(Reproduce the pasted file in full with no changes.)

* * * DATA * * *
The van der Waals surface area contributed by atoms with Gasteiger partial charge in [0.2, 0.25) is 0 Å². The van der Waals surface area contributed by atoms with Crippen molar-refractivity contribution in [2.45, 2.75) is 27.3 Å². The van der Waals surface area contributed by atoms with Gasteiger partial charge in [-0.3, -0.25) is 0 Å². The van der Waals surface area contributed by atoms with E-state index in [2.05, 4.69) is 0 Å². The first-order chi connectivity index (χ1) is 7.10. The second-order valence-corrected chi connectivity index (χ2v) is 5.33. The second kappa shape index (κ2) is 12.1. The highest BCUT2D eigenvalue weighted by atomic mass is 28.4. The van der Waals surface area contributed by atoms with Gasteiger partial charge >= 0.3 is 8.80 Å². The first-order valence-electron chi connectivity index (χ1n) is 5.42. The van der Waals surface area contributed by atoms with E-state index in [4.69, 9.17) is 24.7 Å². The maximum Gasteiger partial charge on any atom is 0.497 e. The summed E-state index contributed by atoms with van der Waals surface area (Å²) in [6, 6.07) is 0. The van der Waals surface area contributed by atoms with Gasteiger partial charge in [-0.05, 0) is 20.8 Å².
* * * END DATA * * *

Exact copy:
The van der Waals surface area contributed by atoms with Gasteiger partial charge in [0.2, 0.25) is 0 Å². The van der Waals surface area contributed by atoms with Crippen molar-refractivity contribution in [2.45, 2.75) is 27.3 Å². The van der Waals surface area contributed by atoms with Gasteiger partial charge in [-0.3, -0.25) is 0 Å². The van der Waals surface area contributed by atoms with E-state index in [2.05, 4.69) is 0 Å². The first-order chi connectivity index (χ1) is 7.10. The second-order valence-corrected chi connectivity index (χ2v) is 5.33. The second kappa shape index (κ2) is 12.1. The highest BCUT2D eigenvalue weighted by atomic mass is 28.4. The van der Waals surface area contributed by atoms with Gasteiger partial charge >= 0.3 is 8.80 Å². The first-order valence-electron chi connectivity index (χ1n) is 5.42. The van der Waals surface area contributed by atoms with E-state index in [4.69, 9.17) is 24.7 Å². The maximum Gasteiger partial charge on any atom is 0.497 e. The summed E-state index contributed by atoms with van der Waals surface area (Å²) in [6, 6.07) is 0. The van der Waals surface area contributed by atoms with Gasteiger partial charge in [-0.05, 0) is 20.8 Å².